Monday, 21 July 2014

Eating my way through Nyaungshwe

Nyaungshwe is the main traveller centre for Inle Lake, and the closest Burma currently has to a banana pancake trail (and, truth be told, in rainy season even here isn't particularly banana-pancakey).

As it's low season, the hotels are all ¾ empty (take your pick of the available rooms) or closed for construction as the local entrepreneurs rush to expand to meet the high-season demand. But you do see tourists on the street: it feels like one tourist for every 100-200 locals, as opposed to the one tourist for every 10,000 locals in Yangon, and there's a real traveller vibe: every second building along the main street is either a restaurant or a travel agent (mostly empty at this time of year). The other 50% of the buildings are the standard small town Asia conveniences – little shops that sell electrical goods, or plastic household items, or miscellaneous food stuffs (that seem at first glance to be mostly pork rinds or some other kind of deep fried thing). There are also several cheap-ass looking local tea shops and beer bars (none with any English language signs). 

Nyaungshwe street scene
Mmm... dusty. Main streets near the market, Nyaungshwe
In addition to the restaurants and tea shops mentioned above, you've got plenty of other options for eating. The main market (at the north end of town, near the permit booth) has a number of stalls selling rice and noodles for breakfast/lunch (the market shuts down in late afternoon), as well as fruit and veg, raw meat, dry goods, and housewares. 

Nyaungshwe's main wet market
Mmm... healthy. The main market's vegetable section.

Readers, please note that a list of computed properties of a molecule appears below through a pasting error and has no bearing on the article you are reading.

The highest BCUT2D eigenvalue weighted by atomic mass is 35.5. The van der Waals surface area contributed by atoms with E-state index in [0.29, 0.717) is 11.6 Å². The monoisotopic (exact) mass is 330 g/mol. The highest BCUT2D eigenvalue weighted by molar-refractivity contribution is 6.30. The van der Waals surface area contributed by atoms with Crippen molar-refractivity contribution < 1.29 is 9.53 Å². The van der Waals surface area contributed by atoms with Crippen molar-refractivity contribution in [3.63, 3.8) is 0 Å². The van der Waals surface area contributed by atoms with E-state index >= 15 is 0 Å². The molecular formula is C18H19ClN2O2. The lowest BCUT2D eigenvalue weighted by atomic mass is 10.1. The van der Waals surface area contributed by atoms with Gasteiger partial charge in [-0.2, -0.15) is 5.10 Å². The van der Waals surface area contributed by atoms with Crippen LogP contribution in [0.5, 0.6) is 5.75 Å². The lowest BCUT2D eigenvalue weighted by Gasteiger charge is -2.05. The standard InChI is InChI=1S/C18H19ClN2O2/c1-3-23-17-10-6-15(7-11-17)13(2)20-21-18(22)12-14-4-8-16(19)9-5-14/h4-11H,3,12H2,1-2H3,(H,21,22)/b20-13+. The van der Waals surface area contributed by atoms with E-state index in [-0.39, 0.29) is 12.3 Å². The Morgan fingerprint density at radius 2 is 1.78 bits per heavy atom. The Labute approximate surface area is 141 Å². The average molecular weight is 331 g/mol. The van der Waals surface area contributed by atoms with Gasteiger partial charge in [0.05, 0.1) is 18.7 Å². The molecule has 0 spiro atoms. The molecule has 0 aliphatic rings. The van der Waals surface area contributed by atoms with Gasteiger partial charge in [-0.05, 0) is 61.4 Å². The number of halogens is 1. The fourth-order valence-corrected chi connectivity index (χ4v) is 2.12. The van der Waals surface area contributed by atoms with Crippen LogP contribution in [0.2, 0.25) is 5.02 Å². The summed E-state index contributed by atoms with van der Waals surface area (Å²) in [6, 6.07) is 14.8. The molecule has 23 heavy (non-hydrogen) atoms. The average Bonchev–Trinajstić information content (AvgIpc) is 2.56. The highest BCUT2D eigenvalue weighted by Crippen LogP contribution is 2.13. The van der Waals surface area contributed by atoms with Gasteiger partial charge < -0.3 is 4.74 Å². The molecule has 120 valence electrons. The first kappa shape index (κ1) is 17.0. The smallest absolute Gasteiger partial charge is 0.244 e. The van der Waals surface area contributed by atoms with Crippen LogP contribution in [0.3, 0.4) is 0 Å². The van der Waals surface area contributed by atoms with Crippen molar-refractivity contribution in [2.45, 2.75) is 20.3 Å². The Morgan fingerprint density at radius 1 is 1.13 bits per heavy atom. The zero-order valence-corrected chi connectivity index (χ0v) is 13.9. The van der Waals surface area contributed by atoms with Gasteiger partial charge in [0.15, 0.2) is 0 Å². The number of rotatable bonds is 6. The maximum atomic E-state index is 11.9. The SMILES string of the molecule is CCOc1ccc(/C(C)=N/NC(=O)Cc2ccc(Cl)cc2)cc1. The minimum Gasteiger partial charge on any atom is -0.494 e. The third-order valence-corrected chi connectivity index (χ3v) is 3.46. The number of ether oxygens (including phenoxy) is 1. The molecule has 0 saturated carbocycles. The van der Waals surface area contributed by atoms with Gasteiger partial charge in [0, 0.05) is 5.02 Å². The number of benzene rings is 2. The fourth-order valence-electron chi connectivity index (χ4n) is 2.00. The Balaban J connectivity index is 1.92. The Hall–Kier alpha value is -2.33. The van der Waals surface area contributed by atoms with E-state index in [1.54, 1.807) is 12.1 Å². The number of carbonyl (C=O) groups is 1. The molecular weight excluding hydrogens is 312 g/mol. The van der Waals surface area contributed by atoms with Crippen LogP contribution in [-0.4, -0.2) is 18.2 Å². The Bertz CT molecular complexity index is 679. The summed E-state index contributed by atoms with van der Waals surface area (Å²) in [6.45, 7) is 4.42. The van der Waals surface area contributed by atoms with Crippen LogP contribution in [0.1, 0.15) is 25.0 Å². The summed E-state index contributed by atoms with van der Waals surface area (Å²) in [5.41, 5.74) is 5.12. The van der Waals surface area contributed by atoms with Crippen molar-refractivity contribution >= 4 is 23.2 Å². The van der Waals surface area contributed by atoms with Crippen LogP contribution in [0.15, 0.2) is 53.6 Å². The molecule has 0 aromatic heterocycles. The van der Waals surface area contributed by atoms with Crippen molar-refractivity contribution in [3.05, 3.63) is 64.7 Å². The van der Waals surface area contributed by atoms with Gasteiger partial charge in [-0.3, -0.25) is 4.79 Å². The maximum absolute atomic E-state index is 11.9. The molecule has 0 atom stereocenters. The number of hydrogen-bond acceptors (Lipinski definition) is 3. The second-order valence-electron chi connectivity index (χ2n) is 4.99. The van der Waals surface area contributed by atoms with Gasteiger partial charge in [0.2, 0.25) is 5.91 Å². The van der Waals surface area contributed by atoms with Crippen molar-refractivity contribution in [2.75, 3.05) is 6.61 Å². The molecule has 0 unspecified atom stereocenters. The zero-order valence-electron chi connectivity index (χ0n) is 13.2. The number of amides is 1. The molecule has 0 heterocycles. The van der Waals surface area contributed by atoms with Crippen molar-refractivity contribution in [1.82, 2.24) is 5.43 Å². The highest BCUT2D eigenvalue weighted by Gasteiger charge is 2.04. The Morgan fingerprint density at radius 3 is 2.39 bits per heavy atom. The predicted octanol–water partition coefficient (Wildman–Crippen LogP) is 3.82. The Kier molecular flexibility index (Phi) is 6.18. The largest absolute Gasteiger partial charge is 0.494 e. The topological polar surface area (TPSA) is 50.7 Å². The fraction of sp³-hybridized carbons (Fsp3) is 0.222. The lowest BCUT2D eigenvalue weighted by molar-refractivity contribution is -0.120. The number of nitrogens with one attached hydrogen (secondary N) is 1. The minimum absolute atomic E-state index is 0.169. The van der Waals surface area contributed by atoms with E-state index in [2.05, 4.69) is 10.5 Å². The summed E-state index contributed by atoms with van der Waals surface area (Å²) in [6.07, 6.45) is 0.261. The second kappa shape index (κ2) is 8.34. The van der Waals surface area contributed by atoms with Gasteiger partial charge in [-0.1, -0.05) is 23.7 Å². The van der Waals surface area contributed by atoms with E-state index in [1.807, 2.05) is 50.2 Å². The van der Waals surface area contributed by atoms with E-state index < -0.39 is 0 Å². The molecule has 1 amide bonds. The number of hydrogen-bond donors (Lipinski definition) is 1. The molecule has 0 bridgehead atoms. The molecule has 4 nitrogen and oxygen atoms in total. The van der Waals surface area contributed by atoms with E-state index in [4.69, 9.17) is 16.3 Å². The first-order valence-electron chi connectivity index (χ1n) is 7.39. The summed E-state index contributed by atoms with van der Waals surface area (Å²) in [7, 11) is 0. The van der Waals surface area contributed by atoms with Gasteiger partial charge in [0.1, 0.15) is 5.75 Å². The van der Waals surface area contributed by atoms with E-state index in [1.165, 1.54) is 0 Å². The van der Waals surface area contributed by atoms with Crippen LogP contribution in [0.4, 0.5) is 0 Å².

Just west of there you'll find a series of side streets that have been taken over by another market, selling clothing, farm implements, thanaka, candy, and miscellaneous junk. A few small stalls sell snack foods in this market, including fried quail eggs and oily but yummy dosai (filled with chick peas, tomato, and green chili). Between the two markets, you'll find a particular alleyway designated the official night market, with 5 or 6 little open-air restaurants offering largely identical menus (every single one does Shan Noodles, for example).

farm implements in Nyaungshwe's street market
Mmm... pointy. Farm implements for sale in the street market.
The main street, running from the main market west to the teak bridge on the main canal, is dusty and busy with traffic. Lots of locals riding up and down on motorbikes (I wonder where they're all going). Lots of tractors passing through. Lots of touts near the canal, trying to sell you boat tours. 

Away from the main road, the markets, and the main canal, the side streets are quiet and relaxed. I'd strongly recommend you look for a guesthouse/hotel in the side streets - slightly less convenient, but infinitely more peaceful. My guesthouse was by the teak bridge, near where the longtail boats go from, and it is noisy. Wake you up at 3:30 or 4:00am when the first fishing boats go out noisy.

(Plus, the canal area smells like sewage after every time it rains. I'm not eating fish from this lake, I tell you.)

Side street, locals, and the ever-present construction.
An aside on communication: today I asked for water and the woman had no idea, so I showed her the word for drinking water in my book, and she immediately went “Ah, Wadder!” with a short A and a very strong D sound. I'd said it the British way, with a long A and a T. This is the second time I've had to put on an American accent to be understood. I guess a lot of people here are mostly used to American pronunciations. It doesn't help that I talk too fast - I have to keep reminding myself to put on a strong American accent and over-enunciate or over pronounce everything so I don't confuse people.

Despite a few touts and the odd attempt to overcharge you here, this place is still reasonably friendly, especially once you leave the main shopping street in town and start to wander down the places tourists go less – the fruit and veg market, the neighbouring towns or countryside. Anyone you smile or say Min-guhl-la-ba to invariably smiles and says Min-guhl-la-ba back.

It's a nice, low season town.

It's probably completely different in high season.

Local festival
Complimentary welcome juice at the local monk's festival.

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